The Trip

On February 21, 1945, then Congressman Dirksen set out on a world trip that would take him to twenty-one countries, logging 32,000 miles.  This was not an ordinary junket.  Dirksen traveled on behalf of the House Committee on Appropriations to inspect American embassies, reconstruction agencies, intelligence services, and the armed forces.  He had a bird’s-eye view of Europe and the Middle East as World War II neared its end.

His stops included London, Algiers, Tunis, Cairo, Bombay, Calcutta, Delhi, Karachi, Teheran, Baghdad, Tel Aviv, Jerusalem, Palestine, Beirut, Damascus, Ankara, Istanbul, Athens, Rome, Florence, Paris, Rheims, Augsburg, Dachau, Wiesbaden, and Leipzig, among many others.

As Dirksen toured from London to Ceylon and back, history recorded the deaths of Franklin Roosevelt, Benito Mussolini, and Adolph Hitler.  And as circumstance would have it, Dirksen landed in Paris on V-E Day and was the first member of the House to visit the Dachau concentration camp, twelve days after its liberation (In the accompanying photo, Dirksen is right center wearing a hat and pocket handkerchief).

In addition to meetings with thousands of GI’s and dozens of American ambassadors and consul generals, Dirksen held face-to-face sessions with scores of U.S. generals, prime ministers, members of various parliaments, and other foreign leaders.  Those whom Dirksen counted as the most impressive were the British Viceroy in India, Lord Mountbatten, General Mark Clark, the eventual King of Jordan, and Pope Pius XII.

From Paris on May 8, VE Day, Dirksen penned the following to his wife, Louella:

Will we succeed this time in building a structure of peace that shall have full and fair opportunity to endure? I wonder.  I’ve seen some things, Mumsie, that are disturbing.  Already I see Freedom being mocked and leeched away in certain places.  I see the vigorous propagation of certain ideologies which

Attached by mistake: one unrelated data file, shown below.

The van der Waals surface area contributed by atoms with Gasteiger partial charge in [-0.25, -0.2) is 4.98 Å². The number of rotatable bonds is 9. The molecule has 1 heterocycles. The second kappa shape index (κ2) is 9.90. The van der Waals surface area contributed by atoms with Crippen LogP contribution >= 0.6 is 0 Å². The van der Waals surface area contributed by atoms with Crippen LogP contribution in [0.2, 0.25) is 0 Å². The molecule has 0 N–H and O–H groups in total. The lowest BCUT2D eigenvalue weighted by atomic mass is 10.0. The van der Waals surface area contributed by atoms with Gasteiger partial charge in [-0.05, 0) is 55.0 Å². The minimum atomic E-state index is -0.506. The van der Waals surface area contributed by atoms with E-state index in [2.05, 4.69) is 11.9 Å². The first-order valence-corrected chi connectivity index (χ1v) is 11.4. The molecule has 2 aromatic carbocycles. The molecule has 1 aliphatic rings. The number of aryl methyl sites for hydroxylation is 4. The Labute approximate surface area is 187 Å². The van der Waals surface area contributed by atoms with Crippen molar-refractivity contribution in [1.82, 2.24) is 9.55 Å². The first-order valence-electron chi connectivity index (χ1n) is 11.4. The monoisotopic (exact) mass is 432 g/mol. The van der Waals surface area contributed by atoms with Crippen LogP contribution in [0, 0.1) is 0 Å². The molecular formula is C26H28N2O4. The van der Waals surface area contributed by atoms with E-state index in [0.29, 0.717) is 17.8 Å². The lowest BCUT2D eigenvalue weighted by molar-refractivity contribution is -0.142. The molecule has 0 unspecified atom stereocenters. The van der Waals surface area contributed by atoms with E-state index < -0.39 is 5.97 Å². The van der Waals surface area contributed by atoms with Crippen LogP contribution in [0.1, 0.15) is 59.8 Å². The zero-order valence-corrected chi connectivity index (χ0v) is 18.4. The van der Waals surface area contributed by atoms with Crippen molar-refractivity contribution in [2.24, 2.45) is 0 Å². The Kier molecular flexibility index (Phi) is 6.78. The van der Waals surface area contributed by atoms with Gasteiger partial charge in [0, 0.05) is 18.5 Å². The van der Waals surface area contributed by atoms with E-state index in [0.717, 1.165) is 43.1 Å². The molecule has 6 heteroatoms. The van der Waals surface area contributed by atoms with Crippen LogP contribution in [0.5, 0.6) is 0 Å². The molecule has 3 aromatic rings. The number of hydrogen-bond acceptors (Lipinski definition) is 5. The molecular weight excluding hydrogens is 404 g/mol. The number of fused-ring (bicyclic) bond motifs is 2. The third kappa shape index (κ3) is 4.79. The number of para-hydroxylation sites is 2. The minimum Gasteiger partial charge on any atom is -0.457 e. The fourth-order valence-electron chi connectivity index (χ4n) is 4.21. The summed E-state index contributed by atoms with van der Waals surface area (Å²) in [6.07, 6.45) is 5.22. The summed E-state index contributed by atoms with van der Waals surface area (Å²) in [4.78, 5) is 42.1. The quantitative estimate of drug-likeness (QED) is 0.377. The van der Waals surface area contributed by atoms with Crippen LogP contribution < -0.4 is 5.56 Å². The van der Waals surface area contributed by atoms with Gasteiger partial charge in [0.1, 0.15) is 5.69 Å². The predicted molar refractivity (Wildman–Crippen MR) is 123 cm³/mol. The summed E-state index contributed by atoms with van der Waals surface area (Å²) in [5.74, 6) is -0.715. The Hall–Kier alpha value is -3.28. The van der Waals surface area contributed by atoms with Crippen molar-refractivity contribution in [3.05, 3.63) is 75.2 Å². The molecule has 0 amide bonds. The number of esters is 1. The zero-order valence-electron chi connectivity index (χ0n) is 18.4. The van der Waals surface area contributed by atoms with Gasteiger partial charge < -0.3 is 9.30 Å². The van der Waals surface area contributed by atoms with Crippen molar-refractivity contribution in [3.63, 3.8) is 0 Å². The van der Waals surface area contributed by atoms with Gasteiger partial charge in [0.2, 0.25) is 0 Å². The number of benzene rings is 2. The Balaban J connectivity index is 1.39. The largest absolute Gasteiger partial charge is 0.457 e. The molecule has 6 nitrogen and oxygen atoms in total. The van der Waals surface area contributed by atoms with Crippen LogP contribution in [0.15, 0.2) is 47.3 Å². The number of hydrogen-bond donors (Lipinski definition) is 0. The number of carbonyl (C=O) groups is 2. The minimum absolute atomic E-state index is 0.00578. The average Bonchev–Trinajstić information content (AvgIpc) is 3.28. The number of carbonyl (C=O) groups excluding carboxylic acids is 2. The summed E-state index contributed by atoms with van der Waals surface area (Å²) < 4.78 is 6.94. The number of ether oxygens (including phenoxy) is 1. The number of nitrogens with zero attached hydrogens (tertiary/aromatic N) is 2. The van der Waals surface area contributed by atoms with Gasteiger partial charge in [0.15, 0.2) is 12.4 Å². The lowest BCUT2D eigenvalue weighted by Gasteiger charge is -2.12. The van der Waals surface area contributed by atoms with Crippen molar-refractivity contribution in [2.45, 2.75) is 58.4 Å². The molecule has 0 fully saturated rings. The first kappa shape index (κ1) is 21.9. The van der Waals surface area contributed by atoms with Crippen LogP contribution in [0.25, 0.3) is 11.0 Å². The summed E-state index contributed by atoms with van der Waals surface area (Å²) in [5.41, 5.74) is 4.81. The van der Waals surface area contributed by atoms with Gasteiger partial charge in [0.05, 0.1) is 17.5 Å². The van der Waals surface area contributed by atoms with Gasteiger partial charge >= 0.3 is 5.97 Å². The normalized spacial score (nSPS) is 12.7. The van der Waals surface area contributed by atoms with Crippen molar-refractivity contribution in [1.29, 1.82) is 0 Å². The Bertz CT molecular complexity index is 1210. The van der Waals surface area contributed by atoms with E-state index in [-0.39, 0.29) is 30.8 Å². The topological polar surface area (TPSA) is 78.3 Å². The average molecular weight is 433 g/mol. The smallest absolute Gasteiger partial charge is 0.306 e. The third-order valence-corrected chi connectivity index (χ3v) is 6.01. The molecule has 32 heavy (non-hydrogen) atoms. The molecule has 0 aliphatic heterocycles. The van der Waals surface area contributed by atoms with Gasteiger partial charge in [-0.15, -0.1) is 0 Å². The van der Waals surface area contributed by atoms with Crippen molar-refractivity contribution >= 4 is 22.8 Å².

imperil the very thing for which young Yanks have died. I see the selfish grasping for power, the economic advantage which can only weaken and then destroy that sense of fairness and faith which is so requisite to a well-ordered and contented world.

Ironically, given the challenges the United States faces today in the Middle East, Dirksen concluded more than sixty years ago that they have “different aspirations than ours” grounded in the “deep past,” and that “they do not want what we crave.”  In musings following a memorial service for Roosevelt, Dirksen admitted that “Seeing other people and particularly the conditions in other countries does enlarge the horizon and give one a sense of responsibility which we really carry in this world.”

Upon his return in mid-May, Dirksen met with President Harry Truman and prepared a confidential memo with recommendations to the new president for postwar foreign policy.  Dirksen also briefed Congress and his constituents through a series of speeches.

Dirksen’s experiences shaped his world view for the rest of his life as he gained influence and participated in meeting the major foreign policy challenges of the late twentieth century:  the Cold War, Korea, and Vietnam.  As a leader of the Republican Party, Dirksen’s views figured prominently in the emerging bipartisan consensus on the conduct of diplomacy well into the 1960s.



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